Amended. We were on a bike ride from one end of the island to the other, just a few weeks back. It was the four of us on our way back from lunch by a small airfield: my wife, two great friends, and me. This wasn’t the joyous kind of ride where you’d find yourself looking at the sights and soaking up beautiful architecture (at least not for me). This ride had one purpose: travel a nine mile trail in an efficient manner.
Just this past week, I realized a glaring error in my thinking on that ride home. And this nine mile, 34 minute trek perfectly demonstrated it. It was actually my wife who helped me to understand what I could have done better in that moment. I asked her for permission to use her criticism of me for this post, she quickly obliged.
Every great business is built around a secret that’s hidden from the outside. A great company is a conspiracy to change the world; when you share your secret, the recipient becomes a fellow conspirator.
I’m impatient. I seek speed and efficiency to a fault. About a mile into our ride home, I noticed an unconventional path. Frankly, I just wanted to get back to our rented home in Oak Bluffs. I wanted to move on to more exciting plans. Path “A” was conventional and well worn, it’s how we got there. Path “B” was new and improved; let’s call it product x. Product x was riskier, faster, and more picturesque. As we cycled home at 9-10 mph, I looked back at the crew and pointed to product x. In a moment, I tried to sell it but they didn’t immediately see the value in it. They leaned towards the incumbent product, path “A”. I observed their hesitance, I scoffed, and I took off on my own. The path allowed for higher speeds, less traffic, and fewer gusts of ocean wind.
In short, I didn’t sell them; I didn’t win them over. And because of this, they didn’t join me on the journey. But more importantly, they weren’t able to tell others about the picturesque, faster, newer product x. Founders who launch products in media, software, or commerce often run into the same conundrum. A product that doesn’t sell on its own, isn’t a good product. But to move a product into the “sells on its own” category, you need to earn that slow and grueling first 100.
If you don’t land the first and loyal 100, your brand is less likely to earn the early adopters who look like the first 100. Without early adopters, you will not achieve the attention of the masses. The first 100 are the foundation. Without the support of the 100, the masses will not adopt. Made famous by Simon Sinek, heed the diffusion of innovation theory: the early majority will not try something until someone else tries it first. Brands are judged by this early majority.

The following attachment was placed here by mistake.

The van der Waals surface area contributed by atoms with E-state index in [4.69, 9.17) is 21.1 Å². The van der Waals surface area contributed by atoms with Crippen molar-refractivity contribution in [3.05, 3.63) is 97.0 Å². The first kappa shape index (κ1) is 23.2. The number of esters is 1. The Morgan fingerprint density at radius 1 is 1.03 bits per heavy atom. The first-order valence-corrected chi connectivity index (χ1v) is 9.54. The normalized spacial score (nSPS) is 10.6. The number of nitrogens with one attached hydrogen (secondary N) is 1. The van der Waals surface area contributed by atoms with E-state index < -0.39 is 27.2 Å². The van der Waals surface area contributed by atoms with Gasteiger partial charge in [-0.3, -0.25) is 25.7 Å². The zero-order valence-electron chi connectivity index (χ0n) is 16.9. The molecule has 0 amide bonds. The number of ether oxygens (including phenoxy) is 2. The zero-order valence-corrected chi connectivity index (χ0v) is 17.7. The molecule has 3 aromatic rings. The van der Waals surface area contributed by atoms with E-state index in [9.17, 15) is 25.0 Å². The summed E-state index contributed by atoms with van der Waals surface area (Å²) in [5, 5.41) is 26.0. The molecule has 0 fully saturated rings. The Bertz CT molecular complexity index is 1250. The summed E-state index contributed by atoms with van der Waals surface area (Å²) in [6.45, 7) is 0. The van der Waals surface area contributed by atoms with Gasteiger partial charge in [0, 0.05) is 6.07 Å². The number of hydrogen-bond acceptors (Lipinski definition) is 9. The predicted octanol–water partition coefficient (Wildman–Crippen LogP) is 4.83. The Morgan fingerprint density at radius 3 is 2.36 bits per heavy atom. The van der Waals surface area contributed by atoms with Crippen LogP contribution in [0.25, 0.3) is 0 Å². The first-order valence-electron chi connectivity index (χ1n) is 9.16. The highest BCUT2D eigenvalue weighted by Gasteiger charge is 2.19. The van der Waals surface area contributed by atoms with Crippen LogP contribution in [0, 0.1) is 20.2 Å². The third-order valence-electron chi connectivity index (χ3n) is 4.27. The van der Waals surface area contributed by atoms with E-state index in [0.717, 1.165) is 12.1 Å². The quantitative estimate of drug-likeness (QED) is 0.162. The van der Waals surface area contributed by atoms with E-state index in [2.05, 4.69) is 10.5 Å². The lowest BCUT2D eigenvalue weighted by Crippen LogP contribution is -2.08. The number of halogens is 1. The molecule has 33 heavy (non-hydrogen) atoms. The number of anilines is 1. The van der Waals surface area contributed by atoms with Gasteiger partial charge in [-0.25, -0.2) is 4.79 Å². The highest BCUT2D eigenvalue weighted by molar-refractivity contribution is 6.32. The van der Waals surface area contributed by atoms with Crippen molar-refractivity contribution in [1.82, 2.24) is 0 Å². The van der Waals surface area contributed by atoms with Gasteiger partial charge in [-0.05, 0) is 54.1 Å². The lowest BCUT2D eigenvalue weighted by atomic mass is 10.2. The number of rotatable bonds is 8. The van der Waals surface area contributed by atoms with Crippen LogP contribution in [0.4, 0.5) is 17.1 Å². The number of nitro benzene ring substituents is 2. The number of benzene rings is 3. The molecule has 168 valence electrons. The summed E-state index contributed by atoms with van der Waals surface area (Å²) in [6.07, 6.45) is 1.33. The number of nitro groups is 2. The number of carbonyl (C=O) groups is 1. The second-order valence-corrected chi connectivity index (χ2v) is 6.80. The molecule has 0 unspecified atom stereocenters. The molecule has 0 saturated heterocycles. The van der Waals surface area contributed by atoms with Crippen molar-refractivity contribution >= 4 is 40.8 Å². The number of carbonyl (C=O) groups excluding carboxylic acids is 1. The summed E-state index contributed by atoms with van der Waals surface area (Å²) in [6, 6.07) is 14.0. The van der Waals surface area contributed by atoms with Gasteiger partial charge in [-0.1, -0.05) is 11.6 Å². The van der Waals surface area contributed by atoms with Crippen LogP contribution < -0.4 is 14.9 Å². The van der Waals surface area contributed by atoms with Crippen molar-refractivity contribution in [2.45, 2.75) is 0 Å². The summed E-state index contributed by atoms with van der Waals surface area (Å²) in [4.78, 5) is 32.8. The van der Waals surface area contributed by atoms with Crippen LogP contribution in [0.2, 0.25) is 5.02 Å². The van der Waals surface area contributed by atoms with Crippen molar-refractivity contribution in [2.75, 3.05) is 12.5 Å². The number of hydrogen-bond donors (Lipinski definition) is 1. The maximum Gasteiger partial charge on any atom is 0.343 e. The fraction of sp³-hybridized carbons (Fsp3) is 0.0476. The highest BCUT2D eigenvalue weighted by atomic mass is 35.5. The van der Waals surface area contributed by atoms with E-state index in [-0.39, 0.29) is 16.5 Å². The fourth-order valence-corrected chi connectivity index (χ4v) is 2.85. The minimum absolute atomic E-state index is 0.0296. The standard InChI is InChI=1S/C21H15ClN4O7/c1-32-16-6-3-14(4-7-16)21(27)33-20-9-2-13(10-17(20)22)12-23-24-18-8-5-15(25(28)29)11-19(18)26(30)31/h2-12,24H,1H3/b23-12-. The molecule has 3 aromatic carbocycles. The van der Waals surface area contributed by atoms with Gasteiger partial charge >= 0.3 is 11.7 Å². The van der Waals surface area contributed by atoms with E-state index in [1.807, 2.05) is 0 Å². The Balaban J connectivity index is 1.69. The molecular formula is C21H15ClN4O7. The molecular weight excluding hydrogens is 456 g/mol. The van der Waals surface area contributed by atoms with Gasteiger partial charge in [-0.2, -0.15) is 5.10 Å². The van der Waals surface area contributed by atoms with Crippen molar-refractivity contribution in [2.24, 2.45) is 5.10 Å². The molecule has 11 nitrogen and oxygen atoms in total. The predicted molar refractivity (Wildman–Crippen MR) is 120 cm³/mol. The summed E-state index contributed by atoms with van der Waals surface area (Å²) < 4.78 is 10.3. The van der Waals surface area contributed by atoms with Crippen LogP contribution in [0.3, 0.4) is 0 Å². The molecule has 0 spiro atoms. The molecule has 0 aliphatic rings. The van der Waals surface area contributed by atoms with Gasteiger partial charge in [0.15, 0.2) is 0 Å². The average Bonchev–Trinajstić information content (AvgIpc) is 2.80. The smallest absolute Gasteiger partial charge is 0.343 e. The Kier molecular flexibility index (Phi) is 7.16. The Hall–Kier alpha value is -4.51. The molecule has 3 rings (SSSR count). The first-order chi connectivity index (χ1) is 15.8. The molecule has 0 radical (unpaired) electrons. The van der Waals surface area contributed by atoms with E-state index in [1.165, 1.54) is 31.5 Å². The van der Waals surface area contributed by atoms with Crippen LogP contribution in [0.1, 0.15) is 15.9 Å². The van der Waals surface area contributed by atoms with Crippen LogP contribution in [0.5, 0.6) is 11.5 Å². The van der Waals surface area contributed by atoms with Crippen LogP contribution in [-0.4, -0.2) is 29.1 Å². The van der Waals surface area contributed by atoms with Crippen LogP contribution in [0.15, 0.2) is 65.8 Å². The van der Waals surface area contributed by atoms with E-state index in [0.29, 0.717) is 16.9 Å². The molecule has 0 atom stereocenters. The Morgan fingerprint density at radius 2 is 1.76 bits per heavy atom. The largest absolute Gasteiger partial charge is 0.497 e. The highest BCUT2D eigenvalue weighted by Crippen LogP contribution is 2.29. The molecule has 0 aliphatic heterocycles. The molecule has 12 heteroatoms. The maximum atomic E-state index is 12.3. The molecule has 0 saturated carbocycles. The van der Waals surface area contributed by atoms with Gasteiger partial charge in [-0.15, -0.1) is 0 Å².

Jason Lemkin is a widely known investor and tactician in the SaaS space. He has his understanding of SaaS growth down to a science. He knows how to evaluate products based upon their customer acquisition efficiency and revenue trajectory. I loosely apply some of his beliefs to retail because the core message is essentially the same.
You’ll have brand equity probably as early as $1m in ARR. As soon as you have 100 happy customers or so. Protect it zealously. In the end, it’s how most non-early adopters choose which apps to use and buy.
The Law of the 100 is everything, whether you’re building a service or a retail brand. Have you ever heard a music fan cite Beyonce’s Beyhive? Without the strength of an impassioned audience (a hive), brands are left to the devices of phase two or three tactics throughout the phase zero period of growth. Impassioned audiences matter.
- Phase zero: collect interest
- Phase one: build word of mouth influence
- Phase two: utilize paid channels
- Phase three: consider paid endorsers; tip into the mainstream
Another quote from Zero to One stands out when I consider brand equity discussions: If your product requires advertising or salespeople to sell it, it’s not good enough: technology is primarily about product development, not distribution. So how do we overcome this hurdle while short on time, cash, and temper?